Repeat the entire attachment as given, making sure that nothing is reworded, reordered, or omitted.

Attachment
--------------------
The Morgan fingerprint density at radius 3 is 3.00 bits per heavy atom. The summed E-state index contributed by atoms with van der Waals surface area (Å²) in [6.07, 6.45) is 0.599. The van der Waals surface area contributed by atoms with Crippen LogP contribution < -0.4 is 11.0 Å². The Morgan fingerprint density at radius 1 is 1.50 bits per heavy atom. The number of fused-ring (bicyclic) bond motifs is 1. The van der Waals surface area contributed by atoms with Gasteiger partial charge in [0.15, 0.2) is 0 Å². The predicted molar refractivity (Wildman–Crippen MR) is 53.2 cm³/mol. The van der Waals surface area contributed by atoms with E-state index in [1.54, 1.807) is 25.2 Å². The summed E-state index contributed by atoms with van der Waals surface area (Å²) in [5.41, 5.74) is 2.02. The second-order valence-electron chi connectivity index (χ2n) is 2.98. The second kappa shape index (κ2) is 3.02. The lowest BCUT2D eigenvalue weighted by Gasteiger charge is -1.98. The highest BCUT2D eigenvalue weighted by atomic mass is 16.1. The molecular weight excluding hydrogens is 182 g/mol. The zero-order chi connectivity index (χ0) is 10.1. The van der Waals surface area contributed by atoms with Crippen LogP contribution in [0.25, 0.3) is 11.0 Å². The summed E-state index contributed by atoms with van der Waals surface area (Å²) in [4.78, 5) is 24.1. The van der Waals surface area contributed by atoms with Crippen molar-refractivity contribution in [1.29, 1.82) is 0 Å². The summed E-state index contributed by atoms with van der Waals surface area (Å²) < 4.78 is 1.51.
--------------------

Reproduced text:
The Morgan fingerprint density at radius 3 is 3.00 bits per heavy atom. The summed E-state index contributed by atoms with van der Waals surface area (Å²) in [6.07, 6.45) is 0.599. The van der Waals surface area contributed by atoms with Crippen LogP contribution < -0.4 is 11.0 Å². The Morgan fingerprint density at radius 1 is 1.50 bits per heavy atom. The number of fused-ring (bicyclic) bond motifs is 1. The van der Waals surface area contributed by atoms with Gasteiger partial charge in [0.15, 0.2) is 0 Å². The predicted molar refractivity (Wildman–Crippen MR) is 53.2 cm³/mol. The van der Waals surface area contributed by atoms with E-state index in [1.54, 1.807) is 25.2 Å². The summed E-state index contributed by atoms with van der Waals surface area (Å²) in [5.41, 5.74) is 2.02. The second-order valence-electron chi connectivity index (χ2n) is 2.98. The second kappa shape index (κ2) is 3.02. The lowest BCUT2D eigenvalue weighted by Gasteiger charge is -1.98. The highest BCUT2D eigenvalue weighted by atomic mass is 16.1. The molecular weight excluding hydrogens is 182 g/mol. The zero-order chi connectivity index (χ0) is 10.1. The van der Waals surface area contributed by atoms with Crippen LogP contribution in [0.25, 0.3) is 11.0 Å². The summed E-state index contributed by atoms with van der Waals surface area (Å²) in [4.78, 5) is 24.1. The van der Waals surface area contributed by atoms with Crippen molar-refractivity contribution in [1.29, 1.82) is 0 Å². The summed E-state index contributed by atoms with van der Waals surface area (Å²) < 4.78 is 1.51.